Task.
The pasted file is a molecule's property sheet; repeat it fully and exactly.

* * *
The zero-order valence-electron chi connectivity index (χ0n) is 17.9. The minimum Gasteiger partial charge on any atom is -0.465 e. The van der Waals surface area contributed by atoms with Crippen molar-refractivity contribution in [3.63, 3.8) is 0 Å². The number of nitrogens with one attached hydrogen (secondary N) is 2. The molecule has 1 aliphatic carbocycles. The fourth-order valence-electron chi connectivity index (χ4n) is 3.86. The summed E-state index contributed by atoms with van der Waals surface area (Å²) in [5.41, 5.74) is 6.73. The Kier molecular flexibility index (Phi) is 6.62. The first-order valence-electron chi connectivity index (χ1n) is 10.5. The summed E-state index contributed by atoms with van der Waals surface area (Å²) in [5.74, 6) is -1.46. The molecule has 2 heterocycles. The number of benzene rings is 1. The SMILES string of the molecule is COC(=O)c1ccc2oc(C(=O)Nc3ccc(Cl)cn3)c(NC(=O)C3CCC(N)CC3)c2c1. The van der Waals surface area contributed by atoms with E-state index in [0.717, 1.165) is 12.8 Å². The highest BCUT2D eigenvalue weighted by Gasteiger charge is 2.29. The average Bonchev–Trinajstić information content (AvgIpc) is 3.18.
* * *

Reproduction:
The zero-order valence-electron chi connectivity index (χ0n) is 17.9. The minimum Gasteiger partial charge on any atom is -0.465 e. The van der Waals surface area contributed by atoms with Crippen molar-refractivity contribution in [3.63, 3.8) is 0 Å². The number of nitrogens with one attached hydrogen (secondary N) is 2. The molecule has 1 aliphatic carbocycles. The fourth-order valence-electron chi connectivity index (χ4n) is 3.86. The summed E-state index contributed by atoms with van der Waals surface area (Å²) in [5.41, 5.74) is 6.73. The Kier molecular flexibility index (Phi) is 6.62. The first-order valence-electron chi connectivity index (χ1n) is 10.5. The summed E-state index contributed by atoms with van der Waals surface area (Å²) in [5.74, 6) is -1.46. The molecule has 2 heterocycles. The number of benzene rings is 1. The SMILES string of the molecule is COC(=O)c1ccc2oc(C(=O)Nc3ccc(Cl)cn3)c(NC(=O)C3CCC(N)CC3)c2c1. The van der Waals surface area contributed by atoms with E-state index in [0.717, 1.165) is 12.8 Å². The highest BCUT2D eigenvalue weighted by Gasteiger charge is 2.29. The average Bonchev–Trinajstić information content (AvgIpc) is 3.18.